Welcome, Guest. Please login or register.

Login with username, password and session length

Religion in Modern America

Re: Religion in Modern America
August 05, 2009, 09:54:32 PM
i appreciate that the focus is being moved back to the the original post.  since we're talking about religion in modern America, i think it's illuminating to study the modern American example of religion, especially for the theists who believe that we shouldn't leave god behind, but rearrange some symbols.

for those who argue the value of theistic belief, i'm sure that whatever works for you is just fine, but from what i can gather your beliefs and value system still do not coincide with the majority of the god-fearing species.  in fact, your beliefs as stated are so personal and esoteric that they can't be associated with modern american religion as a whole.  to stay true to the original post, the basis of this discussion would have to be about the everyman's religion, in the mainstream world; the "opiate of the masses."

for those who believe in science: take heed of what Conservationist said, that progress is simply "doing what we want."  it's possible that science has created as many problems for modern americans as religion.  some examples: 1) cheap industrialized food leads to obesity and diabetes, 2) cheap oil leads to inefficient vehicles, 3) prevalence of computers leads to isolation and dependence, 4) longer life spans leads to increased health care costs, which for many equates to loss of coverage.  so of course, science is a tool, it doesn't have all the answers, and sometimes it creates problems when used to solve others.

i still lean to science, if only because it evolves and is tested in theory and application against the demands of reality, as opposed to religion, which is by nature resistant to adaptation and change. 

again, if belief in supernatural stuff works for you, that's great, but let's not forget that in america, kids in public school are taught that creationism is a scientific theory of equal value to evolution, or that people will believe that a political candidate is the Antichrist, or that some support our military backing of Israel in anticipation of the Apocalypse, or that some parents will deny their children necessary medical procedures to stay in line with their religious beliefs.  you can have your symbols and your metaphysics, but this is the american religion i'm familiar with.

Re: Religion in Modern America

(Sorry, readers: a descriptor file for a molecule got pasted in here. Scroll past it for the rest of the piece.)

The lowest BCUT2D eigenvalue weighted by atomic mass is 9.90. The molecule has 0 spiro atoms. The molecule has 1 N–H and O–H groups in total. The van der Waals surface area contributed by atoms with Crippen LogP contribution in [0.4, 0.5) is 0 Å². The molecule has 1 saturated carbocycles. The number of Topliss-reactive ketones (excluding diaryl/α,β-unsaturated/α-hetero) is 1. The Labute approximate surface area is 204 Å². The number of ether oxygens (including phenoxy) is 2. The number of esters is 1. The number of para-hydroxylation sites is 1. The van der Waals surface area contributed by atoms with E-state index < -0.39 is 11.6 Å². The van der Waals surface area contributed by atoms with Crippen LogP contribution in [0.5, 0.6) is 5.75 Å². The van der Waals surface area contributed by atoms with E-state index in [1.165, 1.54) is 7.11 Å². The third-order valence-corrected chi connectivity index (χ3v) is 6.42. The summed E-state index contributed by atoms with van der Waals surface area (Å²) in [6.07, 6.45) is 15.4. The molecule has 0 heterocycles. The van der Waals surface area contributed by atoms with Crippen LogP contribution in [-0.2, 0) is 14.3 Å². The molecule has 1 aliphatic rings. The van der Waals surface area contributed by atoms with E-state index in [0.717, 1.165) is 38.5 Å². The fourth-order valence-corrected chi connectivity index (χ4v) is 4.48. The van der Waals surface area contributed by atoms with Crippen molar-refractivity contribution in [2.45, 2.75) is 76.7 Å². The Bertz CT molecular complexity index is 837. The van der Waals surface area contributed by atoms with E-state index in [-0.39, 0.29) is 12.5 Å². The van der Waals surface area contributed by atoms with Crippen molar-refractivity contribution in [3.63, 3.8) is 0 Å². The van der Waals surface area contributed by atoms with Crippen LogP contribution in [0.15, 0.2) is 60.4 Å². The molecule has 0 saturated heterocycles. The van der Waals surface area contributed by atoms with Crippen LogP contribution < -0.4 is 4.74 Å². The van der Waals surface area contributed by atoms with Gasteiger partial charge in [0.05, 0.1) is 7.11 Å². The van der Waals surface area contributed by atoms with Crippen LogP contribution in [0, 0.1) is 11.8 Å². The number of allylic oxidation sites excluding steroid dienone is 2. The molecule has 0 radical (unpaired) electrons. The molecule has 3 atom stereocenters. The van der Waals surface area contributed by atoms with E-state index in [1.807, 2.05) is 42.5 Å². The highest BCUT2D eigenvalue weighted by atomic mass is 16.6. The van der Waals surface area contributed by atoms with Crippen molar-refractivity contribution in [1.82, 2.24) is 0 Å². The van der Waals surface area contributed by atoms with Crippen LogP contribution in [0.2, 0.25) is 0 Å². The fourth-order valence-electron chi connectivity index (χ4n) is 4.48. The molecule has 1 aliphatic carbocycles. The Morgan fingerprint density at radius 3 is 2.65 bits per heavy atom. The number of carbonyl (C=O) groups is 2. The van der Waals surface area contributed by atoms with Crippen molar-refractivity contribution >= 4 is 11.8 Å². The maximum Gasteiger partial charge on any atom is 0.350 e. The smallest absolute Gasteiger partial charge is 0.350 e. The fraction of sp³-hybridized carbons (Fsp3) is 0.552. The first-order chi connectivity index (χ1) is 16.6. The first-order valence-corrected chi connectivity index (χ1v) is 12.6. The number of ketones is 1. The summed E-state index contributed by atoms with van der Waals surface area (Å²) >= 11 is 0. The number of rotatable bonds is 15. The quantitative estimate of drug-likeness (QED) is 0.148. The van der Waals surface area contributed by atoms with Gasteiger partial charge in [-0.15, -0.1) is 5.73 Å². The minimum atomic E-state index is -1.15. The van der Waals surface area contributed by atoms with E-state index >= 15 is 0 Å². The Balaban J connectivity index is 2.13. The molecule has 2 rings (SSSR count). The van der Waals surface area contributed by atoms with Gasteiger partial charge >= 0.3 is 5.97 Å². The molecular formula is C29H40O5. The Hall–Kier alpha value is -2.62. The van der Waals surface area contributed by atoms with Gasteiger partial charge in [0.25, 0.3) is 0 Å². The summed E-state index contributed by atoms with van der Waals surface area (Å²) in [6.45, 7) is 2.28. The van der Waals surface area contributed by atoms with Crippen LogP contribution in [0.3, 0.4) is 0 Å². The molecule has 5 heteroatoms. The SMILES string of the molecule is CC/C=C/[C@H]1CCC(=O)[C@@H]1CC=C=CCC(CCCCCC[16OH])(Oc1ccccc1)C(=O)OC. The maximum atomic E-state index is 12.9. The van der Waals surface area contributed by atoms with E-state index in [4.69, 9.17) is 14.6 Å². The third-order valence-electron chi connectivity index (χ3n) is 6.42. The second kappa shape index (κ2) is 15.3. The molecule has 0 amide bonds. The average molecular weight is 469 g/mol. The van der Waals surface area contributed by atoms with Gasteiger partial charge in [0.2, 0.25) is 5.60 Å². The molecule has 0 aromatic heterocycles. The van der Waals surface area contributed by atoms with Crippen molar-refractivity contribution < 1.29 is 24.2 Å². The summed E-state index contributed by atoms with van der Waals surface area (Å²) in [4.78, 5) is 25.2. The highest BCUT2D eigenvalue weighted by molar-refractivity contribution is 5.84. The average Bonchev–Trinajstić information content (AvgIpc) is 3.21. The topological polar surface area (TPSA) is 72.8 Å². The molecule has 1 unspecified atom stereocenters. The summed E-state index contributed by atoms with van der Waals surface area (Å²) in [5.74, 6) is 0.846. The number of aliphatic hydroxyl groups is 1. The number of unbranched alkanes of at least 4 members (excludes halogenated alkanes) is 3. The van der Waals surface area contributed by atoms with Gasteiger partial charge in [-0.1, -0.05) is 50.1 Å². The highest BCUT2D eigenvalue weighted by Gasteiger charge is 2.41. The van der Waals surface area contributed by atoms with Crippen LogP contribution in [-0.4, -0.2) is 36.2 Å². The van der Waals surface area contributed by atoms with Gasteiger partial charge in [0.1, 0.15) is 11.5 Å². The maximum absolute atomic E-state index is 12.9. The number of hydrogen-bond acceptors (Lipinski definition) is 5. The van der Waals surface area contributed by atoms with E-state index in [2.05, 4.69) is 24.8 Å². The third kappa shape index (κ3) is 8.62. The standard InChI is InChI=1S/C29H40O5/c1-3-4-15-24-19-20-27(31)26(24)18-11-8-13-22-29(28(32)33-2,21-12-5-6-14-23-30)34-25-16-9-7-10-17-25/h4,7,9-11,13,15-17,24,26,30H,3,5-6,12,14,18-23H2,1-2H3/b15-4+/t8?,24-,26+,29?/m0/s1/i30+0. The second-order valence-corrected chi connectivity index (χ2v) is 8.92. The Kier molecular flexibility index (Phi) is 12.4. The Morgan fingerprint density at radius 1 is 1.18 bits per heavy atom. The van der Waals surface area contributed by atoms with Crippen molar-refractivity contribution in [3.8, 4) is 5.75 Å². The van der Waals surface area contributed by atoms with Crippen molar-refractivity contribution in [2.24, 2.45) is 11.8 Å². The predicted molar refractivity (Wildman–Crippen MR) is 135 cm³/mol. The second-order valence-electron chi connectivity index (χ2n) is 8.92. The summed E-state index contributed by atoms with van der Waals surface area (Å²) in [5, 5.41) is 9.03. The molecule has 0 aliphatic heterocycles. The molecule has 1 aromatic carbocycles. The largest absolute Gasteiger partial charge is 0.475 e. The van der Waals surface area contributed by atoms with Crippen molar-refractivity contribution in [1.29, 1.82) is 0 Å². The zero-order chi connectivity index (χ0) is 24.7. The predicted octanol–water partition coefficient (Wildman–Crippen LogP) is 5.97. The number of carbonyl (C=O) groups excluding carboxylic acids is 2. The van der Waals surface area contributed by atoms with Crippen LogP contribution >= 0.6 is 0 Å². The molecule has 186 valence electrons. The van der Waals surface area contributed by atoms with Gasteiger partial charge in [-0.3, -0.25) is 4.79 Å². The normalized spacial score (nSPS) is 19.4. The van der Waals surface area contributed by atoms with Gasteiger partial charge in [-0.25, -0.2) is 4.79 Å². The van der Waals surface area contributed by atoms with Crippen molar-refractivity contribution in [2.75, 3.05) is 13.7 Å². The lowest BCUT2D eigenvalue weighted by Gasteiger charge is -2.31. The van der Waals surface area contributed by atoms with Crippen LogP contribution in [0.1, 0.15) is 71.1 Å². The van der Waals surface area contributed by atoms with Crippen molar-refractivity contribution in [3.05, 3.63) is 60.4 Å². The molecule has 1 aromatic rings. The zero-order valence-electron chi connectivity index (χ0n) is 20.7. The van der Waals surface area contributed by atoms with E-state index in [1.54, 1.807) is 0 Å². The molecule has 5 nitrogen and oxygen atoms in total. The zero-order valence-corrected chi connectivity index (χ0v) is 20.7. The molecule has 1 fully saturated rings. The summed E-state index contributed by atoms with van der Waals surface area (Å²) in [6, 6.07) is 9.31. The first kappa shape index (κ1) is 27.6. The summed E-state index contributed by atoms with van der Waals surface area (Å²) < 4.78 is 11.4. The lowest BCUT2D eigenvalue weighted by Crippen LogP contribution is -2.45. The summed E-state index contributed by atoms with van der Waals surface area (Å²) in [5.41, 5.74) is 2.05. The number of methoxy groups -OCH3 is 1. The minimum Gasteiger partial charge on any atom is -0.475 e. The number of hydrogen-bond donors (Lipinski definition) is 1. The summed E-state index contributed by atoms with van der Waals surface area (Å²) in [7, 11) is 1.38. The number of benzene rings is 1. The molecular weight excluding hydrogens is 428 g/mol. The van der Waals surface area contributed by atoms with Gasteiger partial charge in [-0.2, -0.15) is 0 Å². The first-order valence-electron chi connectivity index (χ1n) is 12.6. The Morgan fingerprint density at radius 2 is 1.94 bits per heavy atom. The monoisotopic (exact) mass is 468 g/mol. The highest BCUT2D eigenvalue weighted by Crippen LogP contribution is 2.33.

August 06, 2009, 02:58:46 PM
to stay true to the original post, the basis of this discussion would have to be about the everyman's religion, in the mainstream world; the "opiate of the masses."

you're right.  one thing I noticed, and I'm pretty sure Nietzsche mentions something along these same lines, is that in the New Testament (which I would consider the everyman religion in today's America), God, THE FATHER, is hardly even there.  It's all about Jesus, the son.  I'm not sure where to go from here, but basically, that always struck me as odd and, personally, unsettling.  I was a huge fan of the Greek myths as a very young kid (and still am), and maybe that's the explanation, but I always associated more strongly with God IN THE SKY.  It kind of degrades God to have to become a human.

let's not forget that in america, kids in public school are taught that creationism is a scientific theory of equal value to evolution, or that people will believe that a political candidate is the Antichrist, or that some support our military backing of Israel in anticipation of the Apocalypse, or that some parents will deny their children necessary medical procedures to stay in line with their religious beliefs.  you can have your symbols and your metaphysics, but this is the american religion i'm familiar with.

Is this REALLY the norm, though?  despite what it might look like from what I said in this thread, I am an anti-christian, I don't believe, literally, in God, I don't believe in Heaven, I don't believe in sin, so I'm not trying to defend Christianity, here, but in Wisconsin/Upper Midwest this just doesn't seem like the norm, to me.  not even close, in fact - we laugh at shit like that.  I'm not denying it's out there, and whether it's the norm or not, it's STILL a problem, I agree with you there, but I don't think this is the religion of the everyman.

Re: Religion in Modern America
August 06, 2009, 05:55:57 PM
Quote from: Jim Necroslaughter
Is this REALLY the norm, though?

That depends a great deal on where you live.  Also, studies do indicate that Americans are very illiterate when it comes to science.  Less than 50% of Americans accept the theory of evolution, and routinely a majority of Americans will fail simple scientific questions like, "True or False?  The Earth revolves around the Sun and takes one year to do so."

Re: Religion in Modern America
August 07, 2009, 12:18:23 AM

That depends a great deal on where you live.  Also, studies do indicate that Americans are very illiterate when it comes to science.  Less than 50% of Americans accept the theory of evolution, and routinely a majority of Americans will fail simple scientific questions like, "True or False?  The Earth revolves around the Sun and takes one year to do so."
I live smack dab in the middle of the Bible Belt, and I've rarely encountered ignorance on that scale.

Re: Religion in Modern America
August 07, 2009, 12:39:38 AM